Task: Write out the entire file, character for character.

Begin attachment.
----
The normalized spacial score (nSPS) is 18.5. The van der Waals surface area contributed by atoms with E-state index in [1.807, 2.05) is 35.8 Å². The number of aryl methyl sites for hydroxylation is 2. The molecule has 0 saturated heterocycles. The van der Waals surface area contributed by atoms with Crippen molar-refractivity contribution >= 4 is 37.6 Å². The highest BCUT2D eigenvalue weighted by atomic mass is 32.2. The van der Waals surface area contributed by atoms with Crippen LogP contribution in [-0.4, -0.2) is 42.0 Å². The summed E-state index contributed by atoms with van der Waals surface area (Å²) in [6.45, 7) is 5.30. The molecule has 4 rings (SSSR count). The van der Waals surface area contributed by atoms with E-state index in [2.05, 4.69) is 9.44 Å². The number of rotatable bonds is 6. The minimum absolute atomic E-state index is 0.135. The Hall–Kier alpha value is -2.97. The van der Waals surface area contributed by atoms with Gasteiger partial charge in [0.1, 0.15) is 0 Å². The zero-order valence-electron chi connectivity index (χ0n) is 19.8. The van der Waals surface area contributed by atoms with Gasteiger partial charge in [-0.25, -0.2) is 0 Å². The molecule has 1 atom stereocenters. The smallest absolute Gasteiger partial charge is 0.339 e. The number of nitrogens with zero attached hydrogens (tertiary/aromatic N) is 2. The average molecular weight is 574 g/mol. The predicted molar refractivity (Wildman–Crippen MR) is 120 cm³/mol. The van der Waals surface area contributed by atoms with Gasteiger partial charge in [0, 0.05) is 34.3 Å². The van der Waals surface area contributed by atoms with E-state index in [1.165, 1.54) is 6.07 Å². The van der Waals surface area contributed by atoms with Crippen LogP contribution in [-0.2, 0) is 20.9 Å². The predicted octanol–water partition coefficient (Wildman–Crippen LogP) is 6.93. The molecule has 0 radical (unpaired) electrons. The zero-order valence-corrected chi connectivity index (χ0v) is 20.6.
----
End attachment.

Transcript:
The normalized spacial score (nSPS) is 18.5. The van der Waals surface area contributed by atoms with E-state index in [1.807, 2.05) is 35.8 Å². The number of aryl methyl sites for hydroxylation is 2. The molecule has 0 saturated heterocycles. The van der Waals surface area contributed by atoms with Crippen molar-refractivity contribution >= 4 is 37.6 Å². The highest BCUT2D eigenvalue weighted by atomic mass is 32.2. The van der Waals surface area contributed by atoms with Crippen LogP contribution in [-0.4, -0.2) is 42.0 Å². The summed E-state index contributed by atoms with van der Waals surface area (Å²) in [6.45, 7) is 5.30. The molecule has 4 rings (SSSR count). The van der Waals surface area contributed by atoms with E-state index in [2.05, 4.69) is 9.44 Å². The number of rotatable bonds is 6. The minimum absolute atomic E-state index is 0.135. The Hall–Kier alpha value is -2.97. The van der Waals surface area contributed by atoms with Gasteiger partial charge in [0.1, 0.15) is 0 Å². The zero-order valence-electron chi connectivity index (χ0n) is 19.8. The van der Waals surface area contributed by atoms with Gasteiger partial charge in [-0.25, -0.2) is 0 Å². The molecule has 1 atom stereocenters. The smallest absolute Gasteiger partial charge is 0.339 e. The number of nitrogens with zero attached hydrogens (tertiary/aromatic N) is 2. The average molecular weight is 574 g/mol. The predicted molar refractivity (Wildman–Crippen MR) is 120 cm³/mol. The van der Waals surface area contributed by atoms with Gasteiger partial charge in [0, 0.05) is 34.3 Å². The van der Waals surface area contributed by atoms with E-state index in [1.165, 1.54) is 6.07 Å². The van der Waals surface area contributed by atoms with Crippen LogP contribution in [-0.2, 0) is 20.9 Å². The predicted octanol–water partition coefficient (Wildman–Crippen LogP) is 6.93. The molecule has 0 radical (unpaired) electrons. The zero-order valence-corrected chi connectivity index (χ0v) is 20.6.